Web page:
For 20 years, Grant Mogford of Culver City, California, has helped grow a small, family-owned company into the largest kitchen exhaust cleaning organization in California. But this was only after an unforeseen event changed the course of Grant’s career path.
A Hero and a Tragedy
In 1986, Grant was about to be hired as a California firefighter when the unthinkable
Scott Stone, owner of A Mind for Detail (AMFD) in Mesa, Arizona, has gone from a small but well-established pressure washing company to an industry leader, virtually overnight. In 2011, AMFD won a multi-million dollar government contract with the City of Phoenix, and work began on January 1, 2012.
But it did not happen without years of sweat equity. Scott has diligently worked for 21 years to help A Mind for Detail build a reputation of quality, top-notch service. Without it, they never could have received such a huge contract. “We are the only company that bid on the contract where the principles have actually done the work,” he explained. “Coupled with our 11 years of experience performing identical work, we were well prepared to tackle this project.”
Scott started pressure washing part-time as a way to earn extra income so his wife, Cheryl, could stay home with the children. He began by detailing cars (“A Mind for Detail”), but soon realized it was not the right fit for him. “It’s really hard to make money in that business.”
Scott’s part-time company then switched to fleet washing, his first account being a crane company that he washed for 15 years until they decided to take the cleaning in-house.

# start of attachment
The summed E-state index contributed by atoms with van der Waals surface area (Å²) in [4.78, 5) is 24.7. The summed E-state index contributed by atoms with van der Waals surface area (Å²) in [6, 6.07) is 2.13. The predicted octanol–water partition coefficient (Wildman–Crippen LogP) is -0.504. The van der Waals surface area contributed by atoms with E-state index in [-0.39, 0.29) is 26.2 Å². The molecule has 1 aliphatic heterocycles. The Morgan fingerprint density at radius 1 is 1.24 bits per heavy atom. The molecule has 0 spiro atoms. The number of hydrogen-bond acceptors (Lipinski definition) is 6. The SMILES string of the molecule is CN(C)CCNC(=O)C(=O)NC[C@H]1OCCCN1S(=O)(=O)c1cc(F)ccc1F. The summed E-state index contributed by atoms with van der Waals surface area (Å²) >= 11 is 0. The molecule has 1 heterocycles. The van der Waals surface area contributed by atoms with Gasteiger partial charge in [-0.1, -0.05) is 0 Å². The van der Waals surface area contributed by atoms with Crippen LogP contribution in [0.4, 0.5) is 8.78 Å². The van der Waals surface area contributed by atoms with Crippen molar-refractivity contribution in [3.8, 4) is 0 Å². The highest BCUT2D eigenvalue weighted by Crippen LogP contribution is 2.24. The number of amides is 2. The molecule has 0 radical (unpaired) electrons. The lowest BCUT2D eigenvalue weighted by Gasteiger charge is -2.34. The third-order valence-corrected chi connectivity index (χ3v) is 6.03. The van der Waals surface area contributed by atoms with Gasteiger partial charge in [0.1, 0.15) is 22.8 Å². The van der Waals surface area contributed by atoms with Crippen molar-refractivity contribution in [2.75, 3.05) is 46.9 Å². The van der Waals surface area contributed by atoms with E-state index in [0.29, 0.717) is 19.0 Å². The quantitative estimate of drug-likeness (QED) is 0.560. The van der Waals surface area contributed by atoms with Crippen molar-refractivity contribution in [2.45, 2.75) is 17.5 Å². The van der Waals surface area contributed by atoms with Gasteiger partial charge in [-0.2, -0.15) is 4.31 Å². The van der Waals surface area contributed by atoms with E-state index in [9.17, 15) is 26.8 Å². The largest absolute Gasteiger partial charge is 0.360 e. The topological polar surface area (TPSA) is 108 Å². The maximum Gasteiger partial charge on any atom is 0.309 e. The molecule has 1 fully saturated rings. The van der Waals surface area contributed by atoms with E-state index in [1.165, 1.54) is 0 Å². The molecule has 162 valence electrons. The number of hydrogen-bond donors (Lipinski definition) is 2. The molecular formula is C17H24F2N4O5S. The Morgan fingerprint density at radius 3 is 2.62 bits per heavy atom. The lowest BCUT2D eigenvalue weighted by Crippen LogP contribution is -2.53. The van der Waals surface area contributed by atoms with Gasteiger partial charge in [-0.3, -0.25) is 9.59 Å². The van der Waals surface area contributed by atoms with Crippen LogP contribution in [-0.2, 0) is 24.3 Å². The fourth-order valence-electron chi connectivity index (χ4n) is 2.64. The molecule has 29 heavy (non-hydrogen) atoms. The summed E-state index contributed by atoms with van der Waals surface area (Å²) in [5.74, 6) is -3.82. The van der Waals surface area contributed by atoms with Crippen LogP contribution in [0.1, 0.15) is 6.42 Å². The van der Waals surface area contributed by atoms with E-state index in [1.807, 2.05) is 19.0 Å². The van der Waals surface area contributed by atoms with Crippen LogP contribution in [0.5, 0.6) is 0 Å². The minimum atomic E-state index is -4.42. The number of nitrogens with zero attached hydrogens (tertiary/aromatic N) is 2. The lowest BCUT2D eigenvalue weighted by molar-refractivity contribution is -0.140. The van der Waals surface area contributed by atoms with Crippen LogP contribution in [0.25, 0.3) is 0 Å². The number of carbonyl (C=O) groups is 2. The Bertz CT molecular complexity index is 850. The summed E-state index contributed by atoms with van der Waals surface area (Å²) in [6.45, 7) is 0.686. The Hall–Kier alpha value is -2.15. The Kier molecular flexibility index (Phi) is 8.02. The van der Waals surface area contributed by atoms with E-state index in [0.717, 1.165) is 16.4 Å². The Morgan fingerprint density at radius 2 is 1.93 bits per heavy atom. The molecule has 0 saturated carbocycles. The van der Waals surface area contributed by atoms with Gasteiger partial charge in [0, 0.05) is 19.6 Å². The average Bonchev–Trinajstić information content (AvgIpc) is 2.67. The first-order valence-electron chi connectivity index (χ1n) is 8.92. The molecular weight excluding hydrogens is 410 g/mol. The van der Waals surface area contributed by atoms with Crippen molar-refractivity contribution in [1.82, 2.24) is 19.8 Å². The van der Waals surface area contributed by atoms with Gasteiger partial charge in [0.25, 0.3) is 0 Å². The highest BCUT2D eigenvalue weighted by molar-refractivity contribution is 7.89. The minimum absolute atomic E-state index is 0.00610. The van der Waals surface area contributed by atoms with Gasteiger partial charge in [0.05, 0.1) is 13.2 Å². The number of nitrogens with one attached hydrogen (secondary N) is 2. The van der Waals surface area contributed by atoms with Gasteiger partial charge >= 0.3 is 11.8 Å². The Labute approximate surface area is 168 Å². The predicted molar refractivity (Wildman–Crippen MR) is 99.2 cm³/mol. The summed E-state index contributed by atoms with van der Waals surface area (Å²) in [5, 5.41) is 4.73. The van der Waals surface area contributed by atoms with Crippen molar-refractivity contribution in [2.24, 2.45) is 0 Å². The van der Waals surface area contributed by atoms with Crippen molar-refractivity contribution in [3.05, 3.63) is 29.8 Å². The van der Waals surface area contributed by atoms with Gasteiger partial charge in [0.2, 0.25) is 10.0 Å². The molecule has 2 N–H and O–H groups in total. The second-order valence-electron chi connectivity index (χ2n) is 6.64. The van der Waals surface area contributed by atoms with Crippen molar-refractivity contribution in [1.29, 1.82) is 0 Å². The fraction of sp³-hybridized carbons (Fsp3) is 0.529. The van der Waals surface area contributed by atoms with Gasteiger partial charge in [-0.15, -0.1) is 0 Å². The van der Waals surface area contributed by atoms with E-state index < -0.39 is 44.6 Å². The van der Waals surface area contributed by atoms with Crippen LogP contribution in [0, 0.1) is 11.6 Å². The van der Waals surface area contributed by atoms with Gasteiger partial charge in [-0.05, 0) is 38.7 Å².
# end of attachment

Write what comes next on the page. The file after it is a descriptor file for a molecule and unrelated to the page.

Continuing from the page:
However, that didn’t keep Scott down. “A couple of solid recommendations and a little bit of proper timing, and I was soon able to wash some of the higher profile accounts for Ryder,” he explained. He kept those accounts for six years – “which is the longest anyone had been able to wash those prime accounts without complaints” – until Fleetwash received the accounts as part of a national contract. “I felt it coming, and had expanded to other customers. We have continually made higher profits every year, except one.” After several years of washing fleets, one of Scott’s City customers lost the pressure washing company that was cleaning their bus stops because they were pulling out of the area. “They sent out an IFB (invitation for bids) that we bid on, and – much to my surprise – we won,” he explained. Since winning that contact, AMFD has stopped washing fleets – and all private contracts – to concentrate on municipal government work. First, he focused on parking garages, washing as many as 50 per year with just two crews. But he also washed bus stops, which eventually took over 90 percent of his business.
Helping Other Contractors Scott says he has always “been one that wanted to share correct information with people.” He added, however, that “my version of what is correct, compared to someone else’s version of what is correct, could be totally different.”
Over the years, he has been involved with and a moderator on several BBS’s, and an admin on a couple, including pressurewashinginstitute.com, where he has actually served as administrator twice, once early on and then again for the past three years. “As for PWI, I do it because it provides me relief, and every once in a while I learn something that lets me add to my business,” he explains. He adds that although his business model seems to be quite a bit different from almost all others on PWI, “I also am certain that there is not one aspect of the industry that does not have something to contribute to what I do, and how I do it.”